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I know about Romero's claims of good memory. It is however a bit subjective who "made" a map. Tom Hall obviously laid the groundwork for loads of maps. Sandy could have been gracious towards Green about map25. It could have been somone else's creation finished and overhauled by Green. So Romero might remember the map as someone else's creation, and Sandy as Green's. Many of the maps are created by several people, so assigning one person to each map is not correct.

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E4M8's spiderdemon does have a pretty underwhelming location when you compare it to the other episodes - I remember being surprised when I learnt there was one there on the PC version. Instead of huge grandiose setups, it's just like "hi i'm behind this pillar," so I could believe the theory it was just thrown in to an older map.

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Sandy finished and polished up MAP25 from a rough version Shawn Green had built, so maybe the E4 maps were Shawn's first actual solo maps.

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22 minutes ago, zokum said:

Actually, I found e4 to much more consistent than Doom 2.

 

Heh, I can't argue with that.

 

Quote

Given that E4 was a "free" bonus episode, it's not a bad effort at all.

 

Don't get me wrong, I really like E4. E4M2 and E4M6 are probably my favorite iwad maps. I just think it's a bit of a patchwork in terms of style.

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56 minutes ago, esselfortium said:

Sandy finished and polished up MAP25 from a rough version Shawn Green had built, so maybe the E4 maps were Shawn's first actual solo maps.

That might just be it then. When Sandy did the listing, he credited Shawn Green for doing the bulk of the work. Romero considers e4m3 the first map since it was the first map Shawn made from scratch that got handed to Romero from Shawn Green. Map25 was probably something Sandy delivered to Romero, thus Romero see it as Petersen's map, or a joint effort that Petersen finished and polished.

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1 hour ago, zokum said:

Actually, I found e4 to much more consistent than Doom 2. E4m1,2,3,5,6,8 clearly feel like the same theme.

Well... Doom 2 is supposed to contain multiple episodes, so comparing one episode of Ultimate Doom and the whole Doom 2 seems a little bit unfair to me. In my opinion, E4M4 and E4M7 aren't really out of place because of the mapping style. It's out of place because how Episode 4 is arranged. Probably moving these two maps into some earlier slots would make the episode smoother.

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On 4/8/2018 at 7:40 PM, zokum said:

The wiki article for e4m3 in The Ultimate Doom https://doomwiki.org/wiki/E4M3:_Sever_the_Wicked (Doom) states that this map was Shawn Green's first Doom level. What exactly does this mean, and is there a source to this fact? The Ultimate Doom was released in april 1995 and Doom 2 was released in september 1994, and Shawn Green has a map in this game as well, map25.

Does it mean first doom level as in his first non-doom 2-level?

 

 

Well, an interesting fact: An early version of Doom II, Map 10 was present in the Alphas! And, I imagine each of those guys probably made a few throw-aways while learning to map.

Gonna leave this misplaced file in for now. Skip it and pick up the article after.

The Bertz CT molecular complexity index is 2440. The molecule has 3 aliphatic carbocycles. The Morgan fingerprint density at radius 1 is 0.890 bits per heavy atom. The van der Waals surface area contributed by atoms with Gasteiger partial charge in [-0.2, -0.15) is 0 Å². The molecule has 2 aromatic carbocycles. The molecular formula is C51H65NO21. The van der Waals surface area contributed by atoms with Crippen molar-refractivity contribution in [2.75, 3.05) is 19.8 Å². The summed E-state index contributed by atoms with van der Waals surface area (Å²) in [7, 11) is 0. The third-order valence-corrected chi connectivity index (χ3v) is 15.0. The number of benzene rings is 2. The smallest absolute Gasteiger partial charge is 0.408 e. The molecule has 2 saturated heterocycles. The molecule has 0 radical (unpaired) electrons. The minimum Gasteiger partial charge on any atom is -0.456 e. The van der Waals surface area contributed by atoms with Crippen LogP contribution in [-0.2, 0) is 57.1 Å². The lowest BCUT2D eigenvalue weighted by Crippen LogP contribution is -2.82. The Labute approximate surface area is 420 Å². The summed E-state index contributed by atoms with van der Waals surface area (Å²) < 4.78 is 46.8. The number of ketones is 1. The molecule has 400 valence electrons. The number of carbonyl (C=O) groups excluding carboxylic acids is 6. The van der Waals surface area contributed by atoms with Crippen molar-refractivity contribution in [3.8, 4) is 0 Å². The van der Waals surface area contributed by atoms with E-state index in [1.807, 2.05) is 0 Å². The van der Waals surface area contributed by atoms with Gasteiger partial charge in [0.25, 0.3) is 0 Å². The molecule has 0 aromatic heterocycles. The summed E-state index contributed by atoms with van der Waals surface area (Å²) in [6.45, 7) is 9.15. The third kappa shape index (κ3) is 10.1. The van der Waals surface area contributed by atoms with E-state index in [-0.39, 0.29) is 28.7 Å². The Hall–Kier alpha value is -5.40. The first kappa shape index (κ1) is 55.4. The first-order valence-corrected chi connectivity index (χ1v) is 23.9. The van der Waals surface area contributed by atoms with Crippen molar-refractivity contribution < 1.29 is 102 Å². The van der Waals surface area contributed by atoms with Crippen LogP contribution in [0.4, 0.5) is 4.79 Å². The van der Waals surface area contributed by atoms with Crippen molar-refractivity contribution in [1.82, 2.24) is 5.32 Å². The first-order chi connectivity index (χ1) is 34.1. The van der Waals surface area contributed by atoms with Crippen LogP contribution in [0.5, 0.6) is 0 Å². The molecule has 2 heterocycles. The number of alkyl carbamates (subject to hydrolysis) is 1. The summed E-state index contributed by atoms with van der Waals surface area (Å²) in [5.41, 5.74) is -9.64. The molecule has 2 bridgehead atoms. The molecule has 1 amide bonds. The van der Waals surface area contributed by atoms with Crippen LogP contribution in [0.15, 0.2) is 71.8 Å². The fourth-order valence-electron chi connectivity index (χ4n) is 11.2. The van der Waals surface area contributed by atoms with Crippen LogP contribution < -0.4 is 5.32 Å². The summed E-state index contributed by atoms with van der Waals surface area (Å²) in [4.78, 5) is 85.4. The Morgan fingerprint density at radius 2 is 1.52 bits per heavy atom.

I am kind-of amazed when thinking about this: They had to discover what it means to make a map at all. In the beginning, how big is a 64x64 floor tile? I mean, how big does a floor tile 'look', in game? Did they have to make a lot of adjustments to scale factors before it started to feel right? I think that would have been fun.

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Doom 2 has multiple episodes, they were originally named, and each episode has a different sky. This aspect was later toned down, since it made little to no sense with the maps. Play map06,07,08,09. These 4 maps are wildly different in style and there is no cohesion. For another good example, look at map14 sandwiched between 13 and 15. There are loads of weird outliers all over the game. Map24 is nothing like map25. Map17 fits well with map26, but they are in different episodes.

I could probably write many pages about what I think the design behind some of id's game is. Having had a bit of game design at university will afflict the mind with this malady...

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1 minute ago, kb1 said:

Well, an interesting fact: An early version of Doom II, Map 10 was present in the Alphas! And, I imagine each of those guys probably made a few throw-aways while learning to map.

 

I am kind-of amazed when thinking about this: They had to discover what it means to make a map at all. In the beginning, how big is a 64x64 floor tile? I mean, how big does a floor tile 'look', in game? Did they have to make a lot of adjustments to scale factors before it started to feel right? I think that would have been fun.

Actually someone from id, possibly Romero, stated that 1 "unit" in the game has always been about the same across games.

They had experience from Wolfenstein 3D, and they built doom on top of that. The first doom maps in the alphas look like Wolf3d maps. Changing scale was aparently worse in Quake, since changing the scale is a lot more work to do there. Moving vertices in 2d for a doom map isn't that much work. As a result some of the areas in maps in Quake are a bit "off" scale-wise. Sometimes the player feels too small, sometimes too big.

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1 hour ago, zokum said:

As a result some of the areas in maps in Quake are a bit "off" scale-wise. Sometimes the player feels too small, sometimes too big.